Egyptian bid to stop Northampton's ancient statue sale
Egypt's Antiquities Ministry has challenged the sale of a 4,000-year-old statue by Northampton Borough Council.
The Sekhemka statue of a priest - or court official - said to be worth up to £6m, is due to go for auction at Christie's in London on Thursday.
The Cairo-based ministry, dedicated to recovering antiquities, has collected petition signatures from Egypt, the UK, Belgium and Canada, to stop the sale.
The council said Egypt had no claim on the statue and the sale would go ahead.
The sale of the statue is to help fund a £14m extension to Northampton Museum and Art Gallery.
The proceeds will be shared with Lord Northampton, whose family gave the statue to the museum in 1880.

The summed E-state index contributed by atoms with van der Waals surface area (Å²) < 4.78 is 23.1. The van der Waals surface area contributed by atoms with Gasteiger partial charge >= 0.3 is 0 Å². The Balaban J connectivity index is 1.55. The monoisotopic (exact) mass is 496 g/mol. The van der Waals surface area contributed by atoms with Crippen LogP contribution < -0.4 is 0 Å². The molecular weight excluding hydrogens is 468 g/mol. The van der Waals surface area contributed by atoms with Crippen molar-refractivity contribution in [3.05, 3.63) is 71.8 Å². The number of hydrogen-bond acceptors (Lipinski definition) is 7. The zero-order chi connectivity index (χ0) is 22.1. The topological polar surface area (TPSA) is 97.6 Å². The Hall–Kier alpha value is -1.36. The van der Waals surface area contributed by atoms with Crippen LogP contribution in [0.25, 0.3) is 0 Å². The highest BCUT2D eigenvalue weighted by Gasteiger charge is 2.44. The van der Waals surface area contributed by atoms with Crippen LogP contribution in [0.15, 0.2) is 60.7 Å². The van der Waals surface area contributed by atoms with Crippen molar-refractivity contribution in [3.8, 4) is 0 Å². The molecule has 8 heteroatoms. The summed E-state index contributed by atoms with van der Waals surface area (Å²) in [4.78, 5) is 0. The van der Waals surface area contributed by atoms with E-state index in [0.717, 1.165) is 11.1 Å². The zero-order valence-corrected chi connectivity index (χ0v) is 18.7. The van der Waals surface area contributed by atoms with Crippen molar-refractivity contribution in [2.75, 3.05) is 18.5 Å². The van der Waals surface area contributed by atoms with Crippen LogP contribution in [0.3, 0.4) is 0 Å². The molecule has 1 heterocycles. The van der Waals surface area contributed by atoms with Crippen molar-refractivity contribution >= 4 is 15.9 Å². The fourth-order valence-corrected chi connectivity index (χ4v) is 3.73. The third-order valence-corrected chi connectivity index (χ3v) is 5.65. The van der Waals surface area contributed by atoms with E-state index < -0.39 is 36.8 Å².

The council said it wanted to double the exhibition space at the museum, as well as creating new galleries and teaching facilities.
Antiquities minister Mamdouh el-Damaty said he was "astonished" the sale was going ahead and urged all those interested in Egyptian antiquities to join the campaign to save it from sale.
He has also addressed the International Council of Museums to stop the sale, which he said "breaches all museum ethics".
A spokesperson for the borough council said: "We contacted the Egyptian government two years ago regarding our plans to sell Sekhemka.
"According to Unesco's 1970 Convention on the Means of Prohibiting and Preventing Illicit Import, Export and Transfer of Ownership of Cultural Property, Egypt has no right to claim the recovery of the statue.
"The statue left Egypt before this convention was put in place and this was confirmed by the Egyptian government on 15 June."